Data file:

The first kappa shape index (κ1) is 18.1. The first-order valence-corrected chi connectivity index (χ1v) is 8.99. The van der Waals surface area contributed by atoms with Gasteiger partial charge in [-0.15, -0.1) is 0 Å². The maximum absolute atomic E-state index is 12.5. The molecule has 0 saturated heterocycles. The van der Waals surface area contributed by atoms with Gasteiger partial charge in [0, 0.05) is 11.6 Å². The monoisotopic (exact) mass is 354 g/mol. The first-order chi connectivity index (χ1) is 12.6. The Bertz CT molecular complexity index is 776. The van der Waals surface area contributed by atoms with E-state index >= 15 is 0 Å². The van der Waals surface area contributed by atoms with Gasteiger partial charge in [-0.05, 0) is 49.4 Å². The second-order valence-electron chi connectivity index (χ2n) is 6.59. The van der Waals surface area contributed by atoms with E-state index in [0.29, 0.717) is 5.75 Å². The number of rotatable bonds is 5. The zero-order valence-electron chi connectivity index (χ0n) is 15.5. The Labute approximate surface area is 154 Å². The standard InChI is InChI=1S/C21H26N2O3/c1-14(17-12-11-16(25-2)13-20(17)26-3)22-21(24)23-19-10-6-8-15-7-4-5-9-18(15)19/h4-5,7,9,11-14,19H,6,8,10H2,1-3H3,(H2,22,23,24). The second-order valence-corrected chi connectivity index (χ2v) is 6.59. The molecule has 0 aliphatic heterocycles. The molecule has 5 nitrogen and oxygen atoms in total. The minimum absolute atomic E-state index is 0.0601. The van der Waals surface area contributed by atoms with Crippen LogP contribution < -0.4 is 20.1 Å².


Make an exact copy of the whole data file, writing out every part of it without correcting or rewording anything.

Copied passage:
The first kappa shape index (κ1) is 18.1. The first-order valence-corrected chi connectivity index (χ1v) is 8.99. The van der Waals surface area contributed by atoms with Gasteiger partial charge in [-0.15, -0.1) is 0 Å². The maximum absolute atomic E-state index is 12.5. The molecule has 0 saturated heterocycles. The van der Waals surface area contributed by atoms with Gasteiger partial charge in [0, 0.05) is 11.6 Å². The monoisotopic (exact) mass is 354 g/mol. The first-order chi connectivity index (χ1) is 12.6. The Bertz CT molecular complexity index is 776. The van der Waals surface area contributed by atoms with E-state index >= 15 is 0 Å². The van der Waals surface area contributed by atoms with Gasteiger partial charge in [-0.05, 0) is 49.4 Å². The second-order valence-electron chi connectivity index (χ2n) is 6.59. The van der Waals surface area contributed by atoms with E-state index in [0.29, 0.717) is 5.75 Å². The number of rotatable bonds is 5. The zero-order valence-electron chi connectivity index (χ0n) is 15.5. The Labute approximate surface area is 154 Å². The standard InChI is InChI=1S/C21H26N2O3/c1-14(17-12-11-16(25-2)13-20(17)26-3)22-21(24)23-19-10-6-8-15-7-4-5-9-18(15)19/h4-5,7,9,11-14,19H,6,8,10H2,1-3H3,(H2,22,23,24). The second-order valence-corrected chi connectivity index (χ2v) is 6.59. The molecule has 0 aliphatic heterocycles. The molecule has 5 nitrogen and oxygen atoms in total. The minimum absolute atomic E-state index is 0.0601. The van der Waals surface area contributed by atoms with Crippen LogP contribution < -0.4 is 20.1 Å².